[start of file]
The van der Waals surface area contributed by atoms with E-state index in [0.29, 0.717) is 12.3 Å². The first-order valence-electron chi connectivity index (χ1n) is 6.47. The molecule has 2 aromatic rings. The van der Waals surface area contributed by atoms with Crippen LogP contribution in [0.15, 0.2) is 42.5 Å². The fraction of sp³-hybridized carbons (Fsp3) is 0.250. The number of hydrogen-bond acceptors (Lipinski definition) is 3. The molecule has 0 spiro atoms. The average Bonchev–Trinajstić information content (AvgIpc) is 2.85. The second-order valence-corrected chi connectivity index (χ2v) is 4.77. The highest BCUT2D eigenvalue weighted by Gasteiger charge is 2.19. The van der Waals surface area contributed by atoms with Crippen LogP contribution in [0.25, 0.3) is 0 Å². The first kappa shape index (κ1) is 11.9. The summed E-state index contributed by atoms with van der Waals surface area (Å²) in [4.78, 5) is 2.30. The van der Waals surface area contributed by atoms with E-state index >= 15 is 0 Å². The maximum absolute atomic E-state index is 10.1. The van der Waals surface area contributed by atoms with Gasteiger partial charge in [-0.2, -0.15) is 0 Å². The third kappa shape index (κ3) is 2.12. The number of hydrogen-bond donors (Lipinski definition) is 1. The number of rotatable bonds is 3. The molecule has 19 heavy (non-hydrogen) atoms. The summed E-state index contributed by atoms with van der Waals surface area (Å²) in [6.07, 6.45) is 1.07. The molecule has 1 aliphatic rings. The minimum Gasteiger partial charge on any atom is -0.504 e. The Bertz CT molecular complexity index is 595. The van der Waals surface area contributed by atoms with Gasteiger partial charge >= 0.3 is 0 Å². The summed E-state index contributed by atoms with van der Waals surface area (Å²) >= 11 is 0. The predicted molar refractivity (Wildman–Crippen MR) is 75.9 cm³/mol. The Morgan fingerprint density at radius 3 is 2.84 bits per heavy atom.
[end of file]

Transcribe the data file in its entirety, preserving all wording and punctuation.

The van der Waals surface area contributed by atoms with E-state index in [0.29, 0.717) is 12.3 Å². The first-order valence-electron chi connectivity index (χ1n) is 6.47. The molecule has 2 aromatic rings. The van der Waals surface area contributed by atoms with Crippen LogP contribution in [0.15, 0.2) is 42.5 Å². The fraction of sp³-hybridized carbons (Fsp3) is 0.250. The number of hydrogen-bond acceptors (Lipinski definition) is 3. The molecule has 0 spiro atoms. The average Bonchev–Trinajstić information content (AvgIpc) is 2.85. The second-order valence-corrected chi connectivity index (χ2v) is 4.77. The highest BCUT2D eigenvalue weighted by Gasteiger charge is 2.19. The van der Waals surface area contributed by atoms with Crippen LogP contribution in [0.25, 0.3) is 0 Å². The first kappa shape index (κ1) is 11.9. The summed E-state index contributed by atoms with van der Waals surface area (Å²) in [4.78, 5) is 2.30. The van der Waals surface area contributed by atoms with E-state index >= 15 is 0 Å². The maximum absolute atomic E-state index is 10.1. The van der Waals surface area contributed by atoms with Gasteiger partial charge in [-0.2, -0.15) is 0 Å². The third kappa shape index (κ3) is 2.12. The number of hydrogen-bond donors (Lipinski definition) is 1. The number of rotatable bonds is 3. The molecule has 19 heavy (non-hydrogen) atoms. The summed E-state index contributed by atoms with van der Waals surface area (Å²) in [6.07, 6.45) is 1.07. The molecule has 1 aliphatic rings. The minimum Gasteiger partial charge on any atom is -0.504 e. The Bertz CT molecular complexity index is 595. The van der Waals surface area contributed by atoms with Gasteiger partial charge >= 0.3 is 0 Å². The summed E-state index contributed by atoms with van der Waals surface area (Å²) >= 11 is 0. The predicted molar refractivity (Wildman–Crippen MR) is 75.9 cm³/mol. The Morgan fingerprint density at radius 3 is 2.84 bits per heavy atom.